Say Something has become an anchor text for bullying prevention campaigns around the country. A young girl initially feels satisfied that she does not participate when she witnesses teasing. When the teasing turns on her, she decides she can no longer be a bystander. The final page of the story in which she talks to the girl who sits alone on the bus affirms small, everyday actions as part of social change. The illustrations in this book present children of many skin tones and body types -- among the most beautifully illustrated and true to life portrayals of a diverse student body. --Teaching for Change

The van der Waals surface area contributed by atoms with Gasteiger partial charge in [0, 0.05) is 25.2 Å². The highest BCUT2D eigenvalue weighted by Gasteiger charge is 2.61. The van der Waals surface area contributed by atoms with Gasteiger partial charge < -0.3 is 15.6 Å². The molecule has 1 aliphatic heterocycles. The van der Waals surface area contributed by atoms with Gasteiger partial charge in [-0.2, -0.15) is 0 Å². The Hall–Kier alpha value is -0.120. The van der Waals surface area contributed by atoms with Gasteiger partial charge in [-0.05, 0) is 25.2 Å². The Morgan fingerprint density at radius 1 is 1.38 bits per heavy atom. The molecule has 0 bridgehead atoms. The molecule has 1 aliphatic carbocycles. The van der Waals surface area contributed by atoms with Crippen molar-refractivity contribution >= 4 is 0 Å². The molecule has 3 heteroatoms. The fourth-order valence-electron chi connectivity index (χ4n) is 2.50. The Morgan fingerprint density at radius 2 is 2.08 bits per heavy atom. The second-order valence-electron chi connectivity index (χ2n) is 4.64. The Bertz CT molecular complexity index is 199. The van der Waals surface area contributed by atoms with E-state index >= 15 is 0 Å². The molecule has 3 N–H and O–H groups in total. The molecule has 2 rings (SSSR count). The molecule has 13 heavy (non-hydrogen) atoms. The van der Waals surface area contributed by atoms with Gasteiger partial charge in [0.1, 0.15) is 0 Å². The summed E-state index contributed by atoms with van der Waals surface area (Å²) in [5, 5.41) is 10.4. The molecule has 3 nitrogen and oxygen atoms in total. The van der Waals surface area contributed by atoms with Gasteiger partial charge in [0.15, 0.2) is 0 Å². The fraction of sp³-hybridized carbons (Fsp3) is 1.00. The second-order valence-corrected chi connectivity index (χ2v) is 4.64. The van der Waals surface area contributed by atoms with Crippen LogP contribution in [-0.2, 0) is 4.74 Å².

"Teachers' Choice Awards for Children's Books, 2005" -Learning Magazine "Notable Social Studies Trade Books for Young People, 2005" -National Council on the Social Studies and the Children's Book Council ""Bullying is frequently enabled by the bystander who says, "it's not my responsibility." 'What could I do?'"I didn't know." Written with sensitivity, appropriate directness, and astute caveats, 'Say Something' provides a critical alert for children and parents alike with an early, important lesson in civic responsibility." -Peter Yarrow of Peter, Paul, and Mary. Founder, Operation Respect/Don't Laugh at Me "Bravo, Moss and Lyon, for giving parents and teachers a wonderul new resource to help children make their way as caring, responsible citizens!" -Ellen Hofheimer Bettmann, Co-author of "Hate Hurts: How Children Learn and Unlearn Prejudice"